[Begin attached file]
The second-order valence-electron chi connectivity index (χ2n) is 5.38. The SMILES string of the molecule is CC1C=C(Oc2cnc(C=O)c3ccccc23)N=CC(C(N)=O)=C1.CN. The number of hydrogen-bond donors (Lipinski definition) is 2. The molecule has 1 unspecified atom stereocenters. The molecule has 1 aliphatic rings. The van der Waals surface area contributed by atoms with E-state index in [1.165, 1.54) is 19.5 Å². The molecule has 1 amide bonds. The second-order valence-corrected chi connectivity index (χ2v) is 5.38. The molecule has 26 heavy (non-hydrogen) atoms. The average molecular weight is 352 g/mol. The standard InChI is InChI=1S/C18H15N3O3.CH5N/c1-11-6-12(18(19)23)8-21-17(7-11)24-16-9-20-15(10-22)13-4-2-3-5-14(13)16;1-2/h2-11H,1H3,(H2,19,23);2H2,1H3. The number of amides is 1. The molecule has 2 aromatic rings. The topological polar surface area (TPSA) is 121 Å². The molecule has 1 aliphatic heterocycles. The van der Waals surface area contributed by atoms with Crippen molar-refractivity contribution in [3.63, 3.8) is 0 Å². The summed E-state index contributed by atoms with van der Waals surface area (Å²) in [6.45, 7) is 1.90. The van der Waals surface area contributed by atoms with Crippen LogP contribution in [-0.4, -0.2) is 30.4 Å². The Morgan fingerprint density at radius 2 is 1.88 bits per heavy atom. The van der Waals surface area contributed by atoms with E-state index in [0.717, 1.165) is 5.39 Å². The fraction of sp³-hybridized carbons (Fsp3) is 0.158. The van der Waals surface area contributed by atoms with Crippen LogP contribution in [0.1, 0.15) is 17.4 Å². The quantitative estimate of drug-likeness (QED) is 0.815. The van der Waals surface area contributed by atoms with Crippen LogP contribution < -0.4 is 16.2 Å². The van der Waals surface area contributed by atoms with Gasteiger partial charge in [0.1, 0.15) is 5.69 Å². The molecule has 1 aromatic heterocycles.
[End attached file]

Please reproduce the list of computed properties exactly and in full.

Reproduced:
The second-order valence-electron chi connectivity index (χ2n) is 5.38. The SMILES string of the molecule is CC1C=C(Oc2cnc(C=O)c3ccccc23)N=CC(C(N)=O)=C1.CN. The number of hydrogen-bond donors (Lipinski definition) is 2. The molecule has 1 unspecified atom stereocenters. The molecule has 1 aliphatic rings. The van der Waals surface area contributed by atoms with E-state index in [1.165, 1.54) is 19.5 Å². The molecule has 1 amide bonds. The second-order valence-corrected chi connectivity index (χ2v) is 5.38. The molecule has 26 heavy (non-hydrogen) atoms. The average molecular weight is 352 g/mol. The standard InChI is InChI=1S/C18H15N3O3.CH5N/c1-11-6-12(18(19)23)8-21-17(7-11)24-16-9-20-15(10-22)13-4-2-3-5-14(13)16;1-2/h2-11H,1H3,(H2,19,23);2H2,1H3. The number of amides is 1. The molecule has 2 aromatic rings. The topological polar surface area (TPSA) is 121 Å². The molecule has 1 aliphatic heterocycles. The van der Waals surface area contributed by atoms with Crippen molar-refractivity contribution in [3.63, 3.8) is 0 Å². The summed E-state index contributed by atoms with van der Waals surface area (Å²) in [6.45, 7) is 1.90. The van der Waals surface area contributed by atoms with Crippen LogP contribution in [-0.4, -0.2) is 30.4 Å². The Morgan fingerprint density at radius 2 is 1.88 bits per heavy atom. The van der Waals surface area contributed by atoms with E-state index in [0.717, 1.165) is 5.39 Å². The fraction of sp³-hybridized carbons (Fsp3) is 0.158. The van der Waals surface area contributed by atoms with Crippen LogP contribution in [0.1, 0.15) is 17.4 Å². The quantitative estimate of drug-likeness (QED) is 0.815. The van der Waals surface area contributed by atoms with Crippen LogP contribution < -0.4 is 16.2 Å². The van der Waals surface area contributed by atoms with Gasteiger partial charge in [0.1, 0.15) is 5.69 Å². The molecule has 1 aromatic heterocycles.